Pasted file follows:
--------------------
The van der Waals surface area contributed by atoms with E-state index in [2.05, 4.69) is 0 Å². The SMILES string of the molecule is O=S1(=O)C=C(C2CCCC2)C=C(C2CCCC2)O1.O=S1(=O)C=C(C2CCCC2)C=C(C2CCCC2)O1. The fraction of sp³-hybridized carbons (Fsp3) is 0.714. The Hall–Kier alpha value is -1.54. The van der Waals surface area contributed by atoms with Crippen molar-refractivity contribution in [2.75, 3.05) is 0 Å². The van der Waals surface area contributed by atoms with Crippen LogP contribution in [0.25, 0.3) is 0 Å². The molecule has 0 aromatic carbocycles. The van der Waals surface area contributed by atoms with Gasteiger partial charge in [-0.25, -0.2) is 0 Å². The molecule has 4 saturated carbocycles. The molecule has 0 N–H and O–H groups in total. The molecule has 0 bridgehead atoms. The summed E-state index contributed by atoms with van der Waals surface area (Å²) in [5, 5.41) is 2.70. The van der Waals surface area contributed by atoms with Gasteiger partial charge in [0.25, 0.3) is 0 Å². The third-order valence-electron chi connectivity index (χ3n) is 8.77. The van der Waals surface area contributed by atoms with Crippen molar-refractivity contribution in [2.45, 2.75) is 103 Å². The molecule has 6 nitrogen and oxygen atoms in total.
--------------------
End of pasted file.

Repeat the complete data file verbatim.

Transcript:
The van der Waals surface area contributed by atoms with E-state index in [2.05, 4.69) is 0 Å². The SMILES string of the molecule is O=S1(=O)C=C(C2CCCC2)C=C(C2CCCC2)O1.O=S1(=O)C=C(C2CCCC2)C=C(C2CCCC2)O1. The fraction of sp³-hybridized carbons (Fsp3) is 0.714. The Hall–Kier alpha value is -1.54. The van der Waals surface area contributed by atoms with Crippen molar-refractivity contribution in [2.75, 3.05) is 0 Å². The van der Waals surface area contributed by atoms with Crippen LogP contribution in [0.25, 0.3) is 0 Å². The molecule has 0 aromatic carbocycles. The van der Waals surface area contributed by atoms with Gasteiger partial charge in [-0.25, -0.2) is 0 Å². The molecule has 4 saturated carbocycles. The molecule has 0 N–H and O–H groups in total. The molecule has 0 bridgehead atoms. The summed E-state index contributed by atoms with van der Waals surface area (Å²) in [5, 5.41) is 2.70. The van der Waals surface area contributed by atoms with Gasteiger partial charge in [0.25, 0.3) is 0 Å². The third-order valence-electron chi connectivity index (χ3n) is 8.77. The van der Waals surface area contributed by atoms with Crippen molar-refractivity contribution in [2.45, 2.75) is 103 Å². The molecule has 6 nitrogen and oxygen atoms in total.